We are now passing 970 converted Tcl tests. I just committed a bunch of stubbed out builtins for use by the real tcltest suite: the sooner we can run tcltest.tcl in even a limited capacity the better. However, there are two major blockers at the moment.
1) the namespace spec *just* hit the list for discussion. Knowing leo, it'll be implemented before I can write any speculative code against it.
2) Trying to run tcltest.tcl as is now... bus errors parrot. Should be a ticket open soon on this. Appears to be a parrot internal issue.
most of the work lately is going on in the leo-ctx5 branch of parrot.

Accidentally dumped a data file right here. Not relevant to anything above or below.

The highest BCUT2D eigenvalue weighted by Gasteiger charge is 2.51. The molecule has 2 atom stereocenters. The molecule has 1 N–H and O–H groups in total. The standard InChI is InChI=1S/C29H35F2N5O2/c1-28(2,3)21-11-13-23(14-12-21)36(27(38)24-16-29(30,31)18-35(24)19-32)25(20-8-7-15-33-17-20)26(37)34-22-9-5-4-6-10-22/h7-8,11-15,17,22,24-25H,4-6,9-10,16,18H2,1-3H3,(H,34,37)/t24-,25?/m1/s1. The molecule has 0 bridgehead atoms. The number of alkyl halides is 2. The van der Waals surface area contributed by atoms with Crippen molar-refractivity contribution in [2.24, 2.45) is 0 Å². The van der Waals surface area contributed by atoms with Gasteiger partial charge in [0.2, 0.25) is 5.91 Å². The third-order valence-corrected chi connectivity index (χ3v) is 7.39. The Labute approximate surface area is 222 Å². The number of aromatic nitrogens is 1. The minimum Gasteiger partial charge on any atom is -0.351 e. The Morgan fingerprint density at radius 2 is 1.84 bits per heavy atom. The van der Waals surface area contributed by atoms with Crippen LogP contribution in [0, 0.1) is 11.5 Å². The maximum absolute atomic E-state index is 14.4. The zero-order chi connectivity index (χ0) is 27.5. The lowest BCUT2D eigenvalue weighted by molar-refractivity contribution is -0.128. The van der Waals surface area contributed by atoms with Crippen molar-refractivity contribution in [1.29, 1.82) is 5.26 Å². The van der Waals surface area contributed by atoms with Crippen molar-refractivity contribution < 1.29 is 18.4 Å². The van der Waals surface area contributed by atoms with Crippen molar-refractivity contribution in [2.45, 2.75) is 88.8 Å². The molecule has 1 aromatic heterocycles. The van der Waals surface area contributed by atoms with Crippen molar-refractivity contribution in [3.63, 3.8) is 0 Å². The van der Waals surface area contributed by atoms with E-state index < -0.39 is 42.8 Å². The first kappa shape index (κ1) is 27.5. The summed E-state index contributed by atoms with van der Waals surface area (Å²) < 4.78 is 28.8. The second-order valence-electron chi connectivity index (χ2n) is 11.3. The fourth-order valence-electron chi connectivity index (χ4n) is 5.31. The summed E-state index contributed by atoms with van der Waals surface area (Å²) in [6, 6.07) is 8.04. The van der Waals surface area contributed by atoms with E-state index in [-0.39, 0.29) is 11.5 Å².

- everything's converted to the new calling conventions.
- taking advantage of the new CC, we eliminate a lot of boxing and unboxing of values between simple registers and PMCs.
- eliminate "two value return" : before, if we called [error foo], it would return a tuple of (TCL_ERROR, "foo"). After this patch, it throws an exception. This was historically done because of the state of exceptions, but that hasn't been an issue for some time. Not only should this be faster in the non-error case, it's cleaner
We're now passing 100% of the tests (thanks to leo for a recent GC fix.)
We are now back up to 11.94%
We got a patch from Amos Robinson implementing [array get]. We are also soliciting a patch from another IRC user, which would double the number of contributors. Woot!
Matt Diephouse is currently working on [expr] - my efforts to use PGE's p6rules to parse expressions was going very slow, and it's a much more effective use of our time to continue along our current path - Matt's already refactored enough that adding support for nested [commands] in expr required a verrry small patch.